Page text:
CFPB official will be recused from agency's suit against Fifth Third
The new acting deputy director of the Consumer Financial Protection Bureau will be recused from the agency's legal proceedings involving Fifth Third Bancorp, according to a CFPB spokesperson.
Leonard Chanin, recently tapped to serve as the CFPB's No. 2 leader under Director Kathy Kraninger on a part-time basis, worked as a deputy general counsel at Fifth Third from March 2017 to March 2019. Chanin is also the deputy to FDIC Chair Jelena McWilliams.
The CFPB sued the Cincinnati bank this week for allegedly opening unauthorized bank and credit card accounts without consumers’ knowledge. The bureau said the bank did not take steps to detect and stop the practice.
The time frame at issue in the CFPB lawsuit — 2010 to 2016 — does not coincide with Chanin's tenure at the bank. Yet Chanin's ties to the bank — as well as those of McWilliams, who was Chanin's boss at Fifth Third — came up during the Senate Banking Committee's questioning this week of Kraninger.
“FDIC Chair Jelena McWilliams would have known about the fake accounts, she was legal officer at Fifth Third for a couple-year period,” said Sen. Sherrod Brown of Ohio, the committee's top Democrat, said at the hearing. “Leonard Chanin was also her deputy at Fifth Third before he became deputy at the FDIC. He would have known about the bureau’s fake-account investigation at Fifth Third.”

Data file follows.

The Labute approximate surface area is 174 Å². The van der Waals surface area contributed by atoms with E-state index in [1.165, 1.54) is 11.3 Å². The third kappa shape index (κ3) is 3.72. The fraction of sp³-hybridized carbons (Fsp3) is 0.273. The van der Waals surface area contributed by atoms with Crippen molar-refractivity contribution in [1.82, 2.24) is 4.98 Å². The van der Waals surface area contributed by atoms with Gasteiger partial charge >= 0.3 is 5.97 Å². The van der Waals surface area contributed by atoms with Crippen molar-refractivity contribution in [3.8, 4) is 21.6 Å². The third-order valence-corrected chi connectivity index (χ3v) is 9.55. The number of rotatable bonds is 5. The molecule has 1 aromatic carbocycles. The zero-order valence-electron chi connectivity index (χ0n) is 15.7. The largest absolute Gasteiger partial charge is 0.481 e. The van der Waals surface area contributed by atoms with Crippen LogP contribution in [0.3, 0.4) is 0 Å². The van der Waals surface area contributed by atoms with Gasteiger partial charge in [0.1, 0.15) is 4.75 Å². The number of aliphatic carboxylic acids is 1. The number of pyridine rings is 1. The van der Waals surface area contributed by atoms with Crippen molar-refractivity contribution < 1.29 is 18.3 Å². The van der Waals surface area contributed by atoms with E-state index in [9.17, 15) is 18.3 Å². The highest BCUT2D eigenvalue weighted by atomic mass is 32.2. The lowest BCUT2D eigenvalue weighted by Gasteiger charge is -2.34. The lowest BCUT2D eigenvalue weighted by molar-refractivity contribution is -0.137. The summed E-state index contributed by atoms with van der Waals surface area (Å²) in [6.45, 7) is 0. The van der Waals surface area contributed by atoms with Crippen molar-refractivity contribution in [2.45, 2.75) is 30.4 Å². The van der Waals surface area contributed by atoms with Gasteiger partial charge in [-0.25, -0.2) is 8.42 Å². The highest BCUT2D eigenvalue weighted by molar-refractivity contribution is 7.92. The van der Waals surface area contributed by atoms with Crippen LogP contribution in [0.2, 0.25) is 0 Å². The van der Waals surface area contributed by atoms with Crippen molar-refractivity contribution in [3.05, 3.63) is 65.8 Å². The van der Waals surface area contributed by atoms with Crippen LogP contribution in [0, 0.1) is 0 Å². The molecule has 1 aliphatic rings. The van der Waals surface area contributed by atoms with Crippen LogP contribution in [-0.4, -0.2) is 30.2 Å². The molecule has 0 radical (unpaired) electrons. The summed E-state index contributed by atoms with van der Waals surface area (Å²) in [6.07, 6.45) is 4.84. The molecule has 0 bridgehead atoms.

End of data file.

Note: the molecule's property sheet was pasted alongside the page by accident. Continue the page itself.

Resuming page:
Chanin — who had held prior jobs at both the consumer bureau and the Federal Reserve — and McWilliams were both employed by Fifth Third during the CFPB's three-year investigation of the bank.
“Even with this background, you recently named Mr. Chanin to serve as deputy director,” Brown said to Kraninger. “Did you know about his role in the fake-account scandal at Fifth Third when you hired him?”
Kraninger responded, “I can assure you Mr. Chanin is a longstanding public servant who served at the Fed, who was the [former] head of regulations at the CFPB.”
The FDIC declined to comment, noting the CFPB's continuing investigation of the bank.
Fifth Third has vowed to fight the CFPB's lawsuit, which it called “unnecessary and unwarranted.” The bank said it identified a total of 1,100 unauthorized accounts out of 10 million that were opened between 2010 and 2016. The bank said the consumers suffered less than $30,000 in improper charges and that those were waived or reimbursed to customers years ago.